Short Notes on Aschelminthes
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Aschelminthes

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The phylum aschelminthes are commonly called roundworms. They are called so because their body appears circular in the transverse cross-section. There are about 15000 species of roundworms. Phylum aschelminthes characteristics are that they may be free-living or parasitic. They may be aquatic or terrestrial. Rhabditis is a terrestrial aschelminth that lives freely in the soil rich in organic matter. Parasitic roundworms live in plants and animals. Ascaris, Wucheria, etc are common animal endoparasites. They have bilaterally symmetrical body symmetry. These are the key features of phylum aschelminthes.


Characteristics of Aschelminthes

Aschelminthes have the organ-system level of organization. The organs associate to form a distinct system concerned with a specific physiological function such as respiration, digestion, circulation, excretion, and reproduction. They are triploblastic animals. Ascaris and guinea worm are phylum aschelminthes examples. Aschelminthes possess the pseudocoelom and hence are called pseudocoelomates. They possess a body cavity but it is not linked with the mesoderm. In between the endoderm and ectoderm mesoderm is present. They have an elongated cylindrical body that tapers at both ends. The digestive system in aschelminthes is complete having two separate openings. The alimentary canal is a straight tube extending from the mouth at one end to the anus at another end of the body. They have a well developed muscular pharynx Their food mainly consists of blood, lymph, partially or fully digested food particles which are sucked by the rhythmic pumping action of the muscular pharynx.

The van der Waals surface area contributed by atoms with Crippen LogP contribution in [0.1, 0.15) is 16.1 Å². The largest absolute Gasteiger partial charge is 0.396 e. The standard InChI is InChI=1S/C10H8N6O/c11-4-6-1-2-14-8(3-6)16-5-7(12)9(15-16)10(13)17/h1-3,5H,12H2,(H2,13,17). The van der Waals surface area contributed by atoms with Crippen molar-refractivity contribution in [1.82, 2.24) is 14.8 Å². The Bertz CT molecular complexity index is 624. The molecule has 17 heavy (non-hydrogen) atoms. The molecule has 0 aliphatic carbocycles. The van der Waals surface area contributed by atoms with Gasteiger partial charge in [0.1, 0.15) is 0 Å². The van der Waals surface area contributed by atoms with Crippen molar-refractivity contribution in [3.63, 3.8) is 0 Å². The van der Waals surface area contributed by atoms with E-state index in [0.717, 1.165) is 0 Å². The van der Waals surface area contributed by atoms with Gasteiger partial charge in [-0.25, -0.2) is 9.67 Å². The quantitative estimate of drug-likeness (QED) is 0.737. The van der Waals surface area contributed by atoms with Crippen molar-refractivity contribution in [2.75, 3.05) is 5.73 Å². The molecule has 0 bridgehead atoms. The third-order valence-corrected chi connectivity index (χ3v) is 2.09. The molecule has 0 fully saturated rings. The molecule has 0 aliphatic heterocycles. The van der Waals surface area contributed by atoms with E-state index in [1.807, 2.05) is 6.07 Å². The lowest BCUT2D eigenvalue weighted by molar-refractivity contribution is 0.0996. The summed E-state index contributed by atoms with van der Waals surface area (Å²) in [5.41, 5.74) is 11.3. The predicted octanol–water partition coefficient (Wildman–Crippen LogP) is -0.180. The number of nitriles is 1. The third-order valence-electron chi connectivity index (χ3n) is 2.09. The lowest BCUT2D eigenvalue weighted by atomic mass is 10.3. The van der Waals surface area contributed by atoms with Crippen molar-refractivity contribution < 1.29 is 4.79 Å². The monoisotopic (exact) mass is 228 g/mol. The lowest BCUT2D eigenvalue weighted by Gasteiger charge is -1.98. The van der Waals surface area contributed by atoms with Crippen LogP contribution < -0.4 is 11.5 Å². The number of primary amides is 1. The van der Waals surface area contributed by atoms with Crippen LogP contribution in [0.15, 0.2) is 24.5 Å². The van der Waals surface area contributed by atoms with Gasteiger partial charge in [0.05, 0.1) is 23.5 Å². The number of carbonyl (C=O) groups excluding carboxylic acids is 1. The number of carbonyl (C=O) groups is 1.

Excretion in Aschelminthes

An excretory tube is present in the body of aschelminthes. It helps in the process of excretion in roundworms. This excretory tube collects the body waste from the body cavity and removes it out through the pore. The roundworms thus possess anus as well excretory pore, unlike the other lower animals that come below them. The phyla lower to them lacks digestive tract.